༔ (gter tsheg)

A terma break, a treasure break (Unicode 0F14: ༔)
a punctuation mark or textual delimiter used in a fashion somewhat
comparable to a comma. This mark is known as གཏེར་ཚེག and may ligate 
or combine with certain other signs.

When the journey of my life has reached its end,
and since no relatives go with me from this world
I wander in the bardo state alone,
may the peaceful and wrathful buddhas send out the power of
their compassion
and clear away the dense darkness of ignorance. ༔

When parted from beloved friends, wandering alone,
my own projections' empty forms appear,
may the buddhas send out the power of their compassion
so that the bardo's terrors do not come. ༔

When the luminous lights of wisdom shine,
fearlessly may I recognize myself;
when the forms of the peaceful and wrathful ones appear,
fearless and confident may I recognize the bardo. ༔

When I suffer through the power of evil karma,
may the peaceful and wrathful buddhas clear away suffering;
when the sound of dharmatā roars like a thousand thunders,
may it be transformed into the sound of mahāyāna teaching. ༔

When I follow my karma, without a refuge,
may the peaceful and wrathful buddhas be my refuge;
when I suffer the karma of unconscious tendancies,
may the samādhi of bliss and luminosity arise. ༔

At the moment of spontaneous birth in the bardo of becoming,
may the false teachings of the tempters not arise;
when I arrive wherever I wish by supernatural power,
may the illusory terrors of evil karma not arrise. ༔

When savage beasts of prey are roaring,
may it become the sound of dharma, the six syllables;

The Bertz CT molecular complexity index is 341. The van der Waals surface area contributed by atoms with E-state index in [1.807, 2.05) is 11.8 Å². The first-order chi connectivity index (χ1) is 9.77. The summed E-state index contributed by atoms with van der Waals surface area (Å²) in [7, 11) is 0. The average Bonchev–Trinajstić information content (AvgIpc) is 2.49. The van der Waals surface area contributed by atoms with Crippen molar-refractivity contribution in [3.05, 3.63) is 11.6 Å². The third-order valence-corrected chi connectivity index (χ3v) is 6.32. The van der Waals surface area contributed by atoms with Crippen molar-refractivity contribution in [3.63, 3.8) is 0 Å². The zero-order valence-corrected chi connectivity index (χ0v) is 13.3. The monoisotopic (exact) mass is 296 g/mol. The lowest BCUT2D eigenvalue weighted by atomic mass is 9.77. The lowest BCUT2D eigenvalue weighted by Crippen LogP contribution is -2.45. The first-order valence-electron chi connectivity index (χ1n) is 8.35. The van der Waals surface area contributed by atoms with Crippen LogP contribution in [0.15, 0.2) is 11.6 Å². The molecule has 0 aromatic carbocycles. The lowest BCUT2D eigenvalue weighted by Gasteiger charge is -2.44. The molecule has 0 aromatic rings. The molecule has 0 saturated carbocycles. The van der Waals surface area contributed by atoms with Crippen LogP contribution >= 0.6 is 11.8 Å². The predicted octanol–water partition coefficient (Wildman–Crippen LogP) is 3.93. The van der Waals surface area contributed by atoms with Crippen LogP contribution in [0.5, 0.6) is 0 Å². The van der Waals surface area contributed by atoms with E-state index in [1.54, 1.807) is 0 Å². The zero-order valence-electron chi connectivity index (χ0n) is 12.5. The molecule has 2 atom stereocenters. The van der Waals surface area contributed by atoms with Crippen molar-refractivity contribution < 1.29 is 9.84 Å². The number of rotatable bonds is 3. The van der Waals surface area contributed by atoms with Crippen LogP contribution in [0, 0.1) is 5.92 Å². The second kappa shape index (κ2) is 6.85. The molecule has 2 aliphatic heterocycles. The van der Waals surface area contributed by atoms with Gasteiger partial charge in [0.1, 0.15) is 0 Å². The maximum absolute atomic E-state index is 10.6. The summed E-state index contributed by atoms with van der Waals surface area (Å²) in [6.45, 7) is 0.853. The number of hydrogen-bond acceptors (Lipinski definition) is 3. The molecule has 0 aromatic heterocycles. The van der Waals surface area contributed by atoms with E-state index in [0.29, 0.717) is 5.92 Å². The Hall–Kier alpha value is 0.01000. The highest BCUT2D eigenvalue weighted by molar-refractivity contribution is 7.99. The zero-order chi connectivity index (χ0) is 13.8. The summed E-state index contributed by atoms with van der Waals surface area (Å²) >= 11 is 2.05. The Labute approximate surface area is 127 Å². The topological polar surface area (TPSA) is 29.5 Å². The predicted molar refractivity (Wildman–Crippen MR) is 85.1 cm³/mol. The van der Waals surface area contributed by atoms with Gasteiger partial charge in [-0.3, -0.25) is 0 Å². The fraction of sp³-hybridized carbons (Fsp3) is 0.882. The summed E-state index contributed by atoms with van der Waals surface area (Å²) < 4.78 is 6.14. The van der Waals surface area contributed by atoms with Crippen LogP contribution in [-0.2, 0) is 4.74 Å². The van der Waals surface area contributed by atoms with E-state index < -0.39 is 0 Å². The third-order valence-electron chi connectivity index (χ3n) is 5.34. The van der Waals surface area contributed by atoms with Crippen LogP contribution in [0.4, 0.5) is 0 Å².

when I am chased by snow, rain, wind and darkness,
may I receive the clear divine eye of wisdom. ༔

May all sentient beings of the same realm in the bardo,
free from jealousy, be born in a higher state;
when great thirst and hunger are caused by passions,
may the pain of thirst and hunger, heat and cold, not arise. ༔

When I see my future parents in union,
may I see the peaceful and wrathful buddhas with their consorts;
with power to choose my birthplace, for the good of others,
may I receive a perfect body adorned with auspicious signs. ༔

Obtaining for myself a perfect human body,
may all who see and hear me at once be liberated;
may I not follow all my evil karma,
but follow and increase what merit I may have. ༔

Wherever I am born, at that very place,
may I meet the yidam of this life face to face;
knowing how to walk and talk as soon as I am born,
may I attain the power of non-forgetfulness and remembrance of past lives.༔

In all stages of learning, high, middle, and low,
may I understand just by hearing, thinking and seeing;
wherever I am born, may that land be blessed,
so that all sentient beings may be happy. ༔

O peaceful and wrathful buddhas, may I and others
become like you yourselves, just as you are,
with your forms and your auspicious marks,
your retinues, your long life and your realms. ༔

Samantabhadra, the peaceful and wrathful ones, infinite compassion,
the power of truth of the pure dharmatā,
and followers of tantra in one-pointed meditation:
may their blessings fulfill this inspiration-prayer. ༔